Hunter S. Thompson’s Campaign for Sheriff
April 30 – September 2, 2019
This exhibit will explore Louisville’s native son, Hunter S. Thompson’s, and his bid to become sheriff of Pitkin County, Colorado. Thompson’s writing for the campaign and the art created to accompany it are among the most notable and passionate works he ever produced. The show will feature 125 limited edition silkscreen prints, offset lithographs, reproductions of historical newspaper articles, documentary photographs, as well as a 30-minute BBC documentary on the campaign and additional rare and historic footage.
Celebrating the Sounds of Kentucky
September 12, 2019 – February 2020
Music is an art-form that transcends boundaries. A popular song can cross national, racial, social, and economic lines to become part of a greater common culture.
Kentucky is often credited for its role in the development of bluegrass music, but the state has produced seminal figures in nearly ever significant movement in American music from ragtime to country, folk to blues, jazz to R&B and classic rock to hip hop.
This exhibit is a celebration of the rich, mostly untold tale of Kentucky music. The Bluegrass state deserves a place on the American music pantheon along with Mississippi, Louisiana, and all the other celebrated musical capitals.
Violins of Hope: Strings of the Holocaust
October 17 - 26, 2019
The Violins of Hope program will consist of over 30 community-wide events, exhibits, performances and educational experiences created to inspire, enrich, and educate.
The Violins of Hope are a collection of more than 50 restored instruments played by Jewish musicians during the Holocaust. These instruments have survived concentration camps, pogroms and many long journeys to tell remarkable stories of injustice, suffering, resilience and survival.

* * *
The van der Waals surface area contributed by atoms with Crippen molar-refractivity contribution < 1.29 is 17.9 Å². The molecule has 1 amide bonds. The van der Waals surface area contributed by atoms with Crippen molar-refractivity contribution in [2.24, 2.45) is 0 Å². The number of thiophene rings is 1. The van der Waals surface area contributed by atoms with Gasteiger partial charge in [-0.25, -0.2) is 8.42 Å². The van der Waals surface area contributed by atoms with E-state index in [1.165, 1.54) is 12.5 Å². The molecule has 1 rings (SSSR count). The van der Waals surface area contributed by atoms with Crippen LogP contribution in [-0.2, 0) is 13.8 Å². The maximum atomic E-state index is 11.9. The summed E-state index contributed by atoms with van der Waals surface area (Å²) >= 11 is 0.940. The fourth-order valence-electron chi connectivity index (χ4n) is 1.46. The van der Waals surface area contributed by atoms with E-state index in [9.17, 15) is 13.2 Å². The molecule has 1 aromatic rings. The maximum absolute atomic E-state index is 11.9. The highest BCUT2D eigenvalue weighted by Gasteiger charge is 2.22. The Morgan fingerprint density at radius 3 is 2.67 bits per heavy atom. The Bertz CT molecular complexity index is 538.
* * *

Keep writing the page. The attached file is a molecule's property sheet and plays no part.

The Violins of Hope are now giving voice to the horrors of the Holocaust as part of a series of programs being held in cities in Europe, Israel and the United States. The Violins of Hope are being brought to Louisville to facilitate a citywide dialogue about music, art, social justice and free expression.
65 Years of White Christmas
November 29, 2019 – Jan 26, 2020
Irving Berlin’s classic holiday film White Christmas celebrates its 65th anniversary this year as one of the world’s most celebrated and beloved musical films of the Christmas season. Loosely based on Irving Berlin’s 1942 film Holiday Inn, White Christmas follows the romantic journey of two song-and-dance teams, one of which involves two World War II veterans, Bob Wallace and Phil Davis, and the other, two sisters, Betty and Judy Haynes. The two groups travel together to the Columbia Inn, a Vermont ski lodge, and over the course of their stay team up to perform a Christmas show to help the lodge owner — Wallace and Davis’s former commander, General Waverly — save his lodge from bankruptcy.
Women Vote 100 Celebration
March 2020 – January 2021
On August 18, 1920, Congress ratified the Nineteenth Amendment allowing women the right to vote. The Frazier Museum will coordinate Louisville suffrage effort, launching a major community celebration including more than 100 different partner organizations, and is working with the Louisville Office of Women to make sure the celebration is inclusive, and will examine and explore what suffrage looks like today. The exhibition will place Kentucky’s suffrage movement within the context of the national movement, while exploring the specifics of our state’s particular journey, its stars and its villains, its triumphs and defeats.